Bioplastics company wraps up $24 million Series A

Husband-and-wife sustainable packaging company Great Wrap has held a $24 million Series A round ahead of the launch of its commercial bioplastics business.

The Australian Financial Review reported over the weekend that the raise included $11 million from investors such as Thomas Food International’s Darren Thomas and Woolworths’ venture arm W23, as well as $13 million in asset finance from DLL Group, Rabobank’s asset financing division.

The new funding follows a $3 million seed round last year and will allow Great Wrap to begin processing potato waste into the compostable bioplastic PHA for stretch wraps at its Tullamarine site.

“There’s only a few biorefineries of this kind around the world and very few of the scale that we’re going to,” Jordy Kay told the paper. 

“Once fully commissioned it will be the biggest PHA biorefinery in the southern hemisphere.”

“We now have the capacity to manufacture all of Australia’s stretch wrap, thanks to our impact-aligned investors,” said Julia Kay

The company estimates 50,000 tonnes per annum of potato waste will be converted into stretch wrap at the site, which will hire another 100 staff. It operates another Victorian site on the Mornington Peninsula..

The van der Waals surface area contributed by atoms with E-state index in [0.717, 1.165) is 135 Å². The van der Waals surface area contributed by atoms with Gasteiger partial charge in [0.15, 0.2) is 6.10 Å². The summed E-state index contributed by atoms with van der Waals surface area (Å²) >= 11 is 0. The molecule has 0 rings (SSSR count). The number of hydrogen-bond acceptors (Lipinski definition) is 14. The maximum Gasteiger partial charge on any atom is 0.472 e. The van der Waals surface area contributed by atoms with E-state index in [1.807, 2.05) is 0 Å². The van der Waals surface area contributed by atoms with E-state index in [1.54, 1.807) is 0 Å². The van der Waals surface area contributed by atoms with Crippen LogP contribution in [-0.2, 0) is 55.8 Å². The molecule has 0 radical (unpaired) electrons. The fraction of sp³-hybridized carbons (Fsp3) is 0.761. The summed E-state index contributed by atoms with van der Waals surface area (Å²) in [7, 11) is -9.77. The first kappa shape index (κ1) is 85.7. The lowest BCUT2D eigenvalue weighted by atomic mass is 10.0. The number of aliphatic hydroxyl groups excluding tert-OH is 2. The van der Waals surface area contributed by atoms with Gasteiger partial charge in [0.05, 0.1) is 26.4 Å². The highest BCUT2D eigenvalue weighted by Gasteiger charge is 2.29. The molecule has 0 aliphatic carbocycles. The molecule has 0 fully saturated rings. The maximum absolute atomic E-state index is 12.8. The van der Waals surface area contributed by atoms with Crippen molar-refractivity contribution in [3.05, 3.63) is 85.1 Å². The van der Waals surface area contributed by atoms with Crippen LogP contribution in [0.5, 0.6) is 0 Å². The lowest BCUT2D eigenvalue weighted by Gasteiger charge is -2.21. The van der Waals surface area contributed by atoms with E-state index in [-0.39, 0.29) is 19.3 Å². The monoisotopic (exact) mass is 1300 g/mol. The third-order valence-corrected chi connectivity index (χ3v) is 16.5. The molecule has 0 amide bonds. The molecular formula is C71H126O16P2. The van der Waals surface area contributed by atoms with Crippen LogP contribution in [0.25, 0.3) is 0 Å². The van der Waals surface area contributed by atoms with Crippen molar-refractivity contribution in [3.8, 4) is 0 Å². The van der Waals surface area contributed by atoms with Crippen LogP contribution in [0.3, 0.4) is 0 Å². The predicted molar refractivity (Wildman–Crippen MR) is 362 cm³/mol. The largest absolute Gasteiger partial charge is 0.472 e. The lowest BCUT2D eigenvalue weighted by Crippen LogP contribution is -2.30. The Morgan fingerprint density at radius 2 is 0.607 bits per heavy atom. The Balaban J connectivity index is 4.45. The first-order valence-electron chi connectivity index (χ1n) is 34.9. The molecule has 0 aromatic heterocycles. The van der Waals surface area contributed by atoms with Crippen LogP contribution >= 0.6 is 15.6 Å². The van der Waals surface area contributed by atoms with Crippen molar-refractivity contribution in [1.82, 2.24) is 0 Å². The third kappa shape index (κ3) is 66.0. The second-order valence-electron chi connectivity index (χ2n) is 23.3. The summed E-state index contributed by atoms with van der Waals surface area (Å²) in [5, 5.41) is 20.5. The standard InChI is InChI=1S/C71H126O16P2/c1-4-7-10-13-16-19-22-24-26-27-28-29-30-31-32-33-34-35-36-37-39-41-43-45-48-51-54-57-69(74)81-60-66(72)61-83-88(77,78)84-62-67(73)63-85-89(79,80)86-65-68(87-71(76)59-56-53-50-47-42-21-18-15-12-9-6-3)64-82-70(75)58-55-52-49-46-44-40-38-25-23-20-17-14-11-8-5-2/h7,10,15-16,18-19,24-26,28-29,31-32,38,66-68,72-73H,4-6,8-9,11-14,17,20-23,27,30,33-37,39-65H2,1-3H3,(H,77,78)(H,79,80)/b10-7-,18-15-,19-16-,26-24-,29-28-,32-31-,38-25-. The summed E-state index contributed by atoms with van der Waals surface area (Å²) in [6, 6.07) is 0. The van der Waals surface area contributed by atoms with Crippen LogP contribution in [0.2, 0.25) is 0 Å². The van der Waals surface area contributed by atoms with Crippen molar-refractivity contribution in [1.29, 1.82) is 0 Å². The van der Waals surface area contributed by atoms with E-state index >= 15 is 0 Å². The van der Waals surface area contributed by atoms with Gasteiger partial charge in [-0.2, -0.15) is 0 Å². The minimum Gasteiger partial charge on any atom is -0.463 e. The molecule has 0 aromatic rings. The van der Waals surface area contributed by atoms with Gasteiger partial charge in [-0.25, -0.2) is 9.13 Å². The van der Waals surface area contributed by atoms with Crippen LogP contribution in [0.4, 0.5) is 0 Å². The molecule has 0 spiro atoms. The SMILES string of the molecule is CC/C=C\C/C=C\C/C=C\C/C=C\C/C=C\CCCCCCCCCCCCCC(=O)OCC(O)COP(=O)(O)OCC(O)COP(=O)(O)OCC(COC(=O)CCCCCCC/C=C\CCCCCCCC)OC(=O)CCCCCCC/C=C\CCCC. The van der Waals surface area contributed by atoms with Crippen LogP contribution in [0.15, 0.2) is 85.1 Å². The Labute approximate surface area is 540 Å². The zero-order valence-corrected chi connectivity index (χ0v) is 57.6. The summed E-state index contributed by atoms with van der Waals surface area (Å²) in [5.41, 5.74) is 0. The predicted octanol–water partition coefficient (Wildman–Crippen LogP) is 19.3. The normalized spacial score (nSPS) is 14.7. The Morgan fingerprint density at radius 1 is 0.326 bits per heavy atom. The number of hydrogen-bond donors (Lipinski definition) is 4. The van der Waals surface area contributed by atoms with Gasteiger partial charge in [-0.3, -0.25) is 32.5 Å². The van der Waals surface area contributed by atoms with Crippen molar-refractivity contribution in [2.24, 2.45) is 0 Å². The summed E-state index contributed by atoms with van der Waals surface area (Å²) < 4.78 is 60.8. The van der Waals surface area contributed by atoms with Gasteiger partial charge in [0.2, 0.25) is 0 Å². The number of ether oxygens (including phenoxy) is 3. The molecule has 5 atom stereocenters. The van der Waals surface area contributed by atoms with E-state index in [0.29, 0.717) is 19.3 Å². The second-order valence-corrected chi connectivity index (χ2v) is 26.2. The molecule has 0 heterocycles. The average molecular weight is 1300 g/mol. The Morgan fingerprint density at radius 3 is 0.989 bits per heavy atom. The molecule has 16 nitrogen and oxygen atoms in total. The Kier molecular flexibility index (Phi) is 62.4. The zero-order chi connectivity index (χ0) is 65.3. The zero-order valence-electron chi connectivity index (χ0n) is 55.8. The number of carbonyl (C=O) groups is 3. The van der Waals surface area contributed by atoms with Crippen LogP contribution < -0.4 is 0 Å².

The process was developed via a CRC-P project with Monash University, with its scaling up assisted through an Advanced Manufacturing Growth Centre Commercialisation Fund grant. 

Great Wrap was launched during the first wave of the Covid-19 pandemic in 2020 by Jordy and Julia Kay, a winemaker and an architect respectively. Their first product was a compostable cling wrap. 

Julia Kay said it would launch a commercial product in two months, a pallet wrap, with thousands of customers expressing interest.

The company aims to address the 150,000 tonnes of cling, silage and pallet wrap that go into Australian landfills each year.

Picture: Great Wrap

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